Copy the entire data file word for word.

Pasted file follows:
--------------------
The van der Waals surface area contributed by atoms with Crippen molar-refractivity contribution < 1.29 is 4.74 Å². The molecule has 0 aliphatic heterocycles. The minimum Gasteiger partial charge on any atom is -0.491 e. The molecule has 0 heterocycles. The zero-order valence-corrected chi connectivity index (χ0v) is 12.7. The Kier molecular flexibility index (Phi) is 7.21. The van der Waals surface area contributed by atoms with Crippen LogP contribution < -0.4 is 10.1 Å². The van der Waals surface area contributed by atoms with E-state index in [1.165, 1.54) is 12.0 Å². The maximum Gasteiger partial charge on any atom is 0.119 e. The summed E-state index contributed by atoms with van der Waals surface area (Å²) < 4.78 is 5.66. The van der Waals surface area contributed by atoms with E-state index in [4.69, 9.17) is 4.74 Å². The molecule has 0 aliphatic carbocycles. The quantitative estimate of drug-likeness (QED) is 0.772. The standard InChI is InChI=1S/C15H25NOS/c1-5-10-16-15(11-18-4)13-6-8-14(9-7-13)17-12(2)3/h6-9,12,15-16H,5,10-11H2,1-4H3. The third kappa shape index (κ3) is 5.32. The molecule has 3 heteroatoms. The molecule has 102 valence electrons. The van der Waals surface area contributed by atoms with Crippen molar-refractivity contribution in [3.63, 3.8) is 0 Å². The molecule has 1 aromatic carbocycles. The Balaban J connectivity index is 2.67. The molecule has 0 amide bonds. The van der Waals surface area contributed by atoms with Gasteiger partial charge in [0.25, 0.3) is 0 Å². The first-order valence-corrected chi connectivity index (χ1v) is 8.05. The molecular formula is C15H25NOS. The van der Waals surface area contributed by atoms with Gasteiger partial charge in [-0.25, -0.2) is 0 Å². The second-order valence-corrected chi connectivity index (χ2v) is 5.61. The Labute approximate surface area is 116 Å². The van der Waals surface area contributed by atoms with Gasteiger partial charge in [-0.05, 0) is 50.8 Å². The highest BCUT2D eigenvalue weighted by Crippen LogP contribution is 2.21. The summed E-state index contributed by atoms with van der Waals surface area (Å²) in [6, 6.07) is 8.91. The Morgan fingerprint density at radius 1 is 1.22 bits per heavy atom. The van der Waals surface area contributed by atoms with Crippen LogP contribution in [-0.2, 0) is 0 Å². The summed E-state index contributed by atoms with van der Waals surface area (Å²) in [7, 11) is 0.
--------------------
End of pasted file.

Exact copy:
The van der Waals surface area contributed by atoms with Crippen molar-refractivity contribution < 1.29 is 4.74 Å². The molecule has 0 aliphatic heterocycles. The minimum Gasteiger partial charge on any atom is -0.491 e. The molecule has 0 heterocycles. The zero-order valence-corrected chi connectivity index (χ0v) is 12.7. The Kier molecular flexibility index (Phi) is 7.21. The van der Waals surface area contributed by atoms with Crippen LogP contribution < -0.4 is 10.1 Å². The van der Waals surface area contributed by atoms with E-state index in [1.165, 1.54) is 12.0 Å². The maximum Gasteiger partial charge on any atom is 0.119 e. The summed E-state index contributed by atoms with van der Waals surface area (Å²) < 4.78 is 5.66. The van der Waals surface area contributed by atoms with E-state index in [4.69, 9.17) is 4.74 Å². The molecule has 0 aliphatic carbocycles. The quantitative estimate of drug-likeness (QED) is 0.772. The standard InChI is InChI=1S/C15H25NOS/c1-5-10-16-15(11-18-4)13-6-8-14(9-7-13)17-12(2)3/h6-9,12,15-16H,5,10-11H2,1-4H3. The third kappa shape index (κ3) is 5.32. The molecule has 3 heteroatoms. The molecule has 102 valence electrons. The van der Waals surface area contributed by atoms with Crippen molar-refractivity contribution in [3.63, 3.8) is 0 Å². The molecule has 1 aromatic carbocycles. The Balaban J connectivity index is 2.67. The molecule has 0 amide bonds. The van der Waals surface area contributed by atoms with Gasteiger partial charge in [0.25, 0.3) is 0 Å². The first-order valence-corrected chi connectivity index (χ1v) is 8.05. The molecular formula is C15H25NOS. The van der Waals surface area contributed by atoms with Gasteiger partial charge in [-0.25, -0.2) is 0 Å². The second-order valence-corrected chi connectivity index (χ2v) is 5.61. The Labute approximate surface area is 116 Å². The van der Waals surface area contributed by atoms with Gasteiger partial charge in [-0.05, 0) is 50.8 Å². The highest BCUT2D eigenvalue weighted by Crippen LogP contribution is 2.21. The summed E-state index contributed by atoms with van der Waals surface area (Å²) in [6, 6.07) is 8.91. The Morgan fingerprint density at radius 1 is 1.22 bits per heavy atom. The van der Waals surface area contributed by atoms with Crippen LogP contribution in [-0.2, 0) is 0 Å². The summed E-state index contributed by atoms with van der Waals surface area (Å²) in [7, 11) is 0.